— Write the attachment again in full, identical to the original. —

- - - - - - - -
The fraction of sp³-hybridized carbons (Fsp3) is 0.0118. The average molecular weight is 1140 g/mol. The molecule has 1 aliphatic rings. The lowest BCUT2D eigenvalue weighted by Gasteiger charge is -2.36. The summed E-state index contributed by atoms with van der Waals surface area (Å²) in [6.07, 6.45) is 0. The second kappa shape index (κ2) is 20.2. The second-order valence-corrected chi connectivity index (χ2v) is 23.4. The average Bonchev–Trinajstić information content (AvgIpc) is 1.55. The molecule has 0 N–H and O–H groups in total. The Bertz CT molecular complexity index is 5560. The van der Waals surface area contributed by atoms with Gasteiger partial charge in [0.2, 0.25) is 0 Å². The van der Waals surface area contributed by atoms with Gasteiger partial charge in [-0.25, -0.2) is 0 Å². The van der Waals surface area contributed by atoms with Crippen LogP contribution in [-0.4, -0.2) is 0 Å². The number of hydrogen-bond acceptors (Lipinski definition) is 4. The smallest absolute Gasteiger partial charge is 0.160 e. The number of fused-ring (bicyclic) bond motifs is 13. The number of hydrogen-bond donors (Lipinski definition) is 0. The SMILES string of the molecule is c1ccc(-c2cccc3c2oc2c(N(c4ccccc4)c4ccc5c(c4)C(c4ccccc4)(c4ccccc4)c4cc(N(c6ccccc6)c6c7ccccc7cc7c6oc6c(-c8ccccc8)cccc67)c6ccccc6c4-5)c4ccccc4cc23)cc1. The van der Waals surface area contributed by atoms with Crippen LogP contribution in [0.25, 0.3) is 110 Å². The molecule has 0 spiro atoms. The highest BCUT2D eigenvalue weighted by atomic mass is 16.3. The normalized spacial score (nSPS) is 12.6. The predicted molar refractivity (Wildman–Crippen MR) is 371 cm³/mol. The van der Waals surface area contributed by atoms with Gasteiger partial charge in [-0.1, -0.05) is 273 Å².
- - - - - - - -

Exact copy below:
The fraction of sp³-hybridized carbons (Fsp3) is 0.0118. The average molecular weight is 1140 g/mol. The molecule has 1 aliphatic rings. The lowest BCUT2D eigenvalue weighted by Gasteiger charge is -2.36. The summed E-state index contributed by atoms with van der Waals surface area (Å²) in [6.07, 6.45) is 0. The second kappa shape index (κ2) is 20.2. The second-order valence-corrected chi connectivity index (χ2v) is 23.4. The average Bonchev–Trinajstić information content (AvgIpc) is 1.55. The molecule has 0 N–H and O–H groups in total. The Bertz CT molecular complexity index is 5560. The van der Waals surface area contributed by atoms with Gasteiger partial charge in [0.2, 0.25) is 0 Å². The van der Waals surface area contributed by atoms with Gasteiger partial charge in [-0.25, -0.2) is 0 Å². The van der Waals surface area contributed by atoms with Crippen LogP contribution in [-0.4, -0.2) is 0 Å². The number of hydrogen-bond acceptors (Lipinski definition) is 4. The smallest absolute Gasteiger partial charge is 0.160 e. The number of fused-ring (bicyclic) bond motifs is 13. The number of hydrogen-bond donors (Lipinski definition) is 0. The SMILES string of the molecule is c1ccc(-c2cccc3c2oc2c(N(c4ccccc4)c4ccc5c(c4)C(c4ccccc4)(c4ccccc4)c4cc(N(c6ccccc6)c6c7ccccc7cc7c6oc6c(-c8ccccc8)cccc67)c6ccccc6c4-5)c4ccccc4cc23)cc1. The van der Waals surface area contributed by atoms with Crippen LogP contribution in [0.25, 0.3) is 110 Å². The molecule has 0 spiro atoms. The highest BCUT2D eigenvalue weighted by atomic mass is 16.3. The normalized spacial score (nSPS) is 12.6. The predicted molar refractivity (Wildman–Crippen MR) is 371 cm³/mol. The van der Waals surface area contributed by atoms with Gasteiger partial charge in [-0.1, -0.05) is 273 Å².